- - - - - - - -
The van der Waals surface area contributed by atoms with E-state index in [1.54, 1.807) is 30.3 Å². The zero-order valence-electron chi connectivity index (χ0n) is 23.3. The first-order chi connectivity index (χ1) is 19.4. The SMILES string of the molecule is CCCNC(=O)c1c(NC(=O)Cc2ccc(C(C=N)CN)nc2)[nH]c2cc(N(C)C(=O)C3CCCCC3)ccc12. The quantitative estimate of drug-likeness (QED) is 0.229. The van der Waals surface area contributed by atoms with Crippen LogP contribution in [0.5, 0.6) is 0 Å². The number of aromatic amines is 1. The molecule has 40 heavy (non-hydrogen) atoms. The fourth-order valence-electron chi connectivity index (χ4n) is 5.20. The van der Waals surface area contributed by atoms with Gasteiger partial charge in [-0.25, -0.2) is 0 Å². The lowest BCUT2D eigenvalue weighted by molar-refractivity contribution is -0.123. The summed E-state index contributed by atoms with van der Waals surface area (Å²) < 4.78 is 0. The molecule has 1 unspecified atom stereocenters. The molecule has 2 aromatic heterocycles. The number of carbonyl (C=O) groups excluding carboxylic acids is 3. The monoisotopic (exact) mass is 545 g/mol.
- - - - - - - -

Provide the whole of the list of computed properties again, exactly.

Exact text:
The van der Waals surface area contributed by atoms with E-state index in [1.54, 1.807) is 30.3 Å². The zero-order valence-electron chi connectivity index (χ0n) is 23.3. The first-order chi connectivity index (χ1) is 19.4. The SMILES string of the molecule is CCCNC(=O)c1c(NC(=O)Cc2ccc(C(C=N)CN)nc2)[nH]c2cc(N(C)C(=O)C3CCCCC3)ccc12. The quantitative estimate of drug-likeness (QED) is 0.229. The van der Waals surface area contributed by atoms with Crippen LogP contribution in [0.5, 0.6) is 0 Å². The number of aromatic amines is 1. The molecule has 40 heavy (non-hydrogen) atoms. The fourth-order valence-electron chi connectivity index (χ4n) is 5.20. The van der Waals surface area contributed by atoms with Gasteiger partial charge in [-0.25, -0.2) is 0 Å². The lowest BCUT2D eigenvalue weighted by molar-refractivity contribution is -0.123. The summed E-state index contributed by atoms with van der Waals surface area (Å²) < 4.78 is 0. The molecule has 1 unspecified atom stereocenters. The molecule has 2 aromatic heterocycles. The number of carbonyl (C=O) groups excluding carboxylic acids is 3. The monoisotopic (exact) mass is 545 g/mol.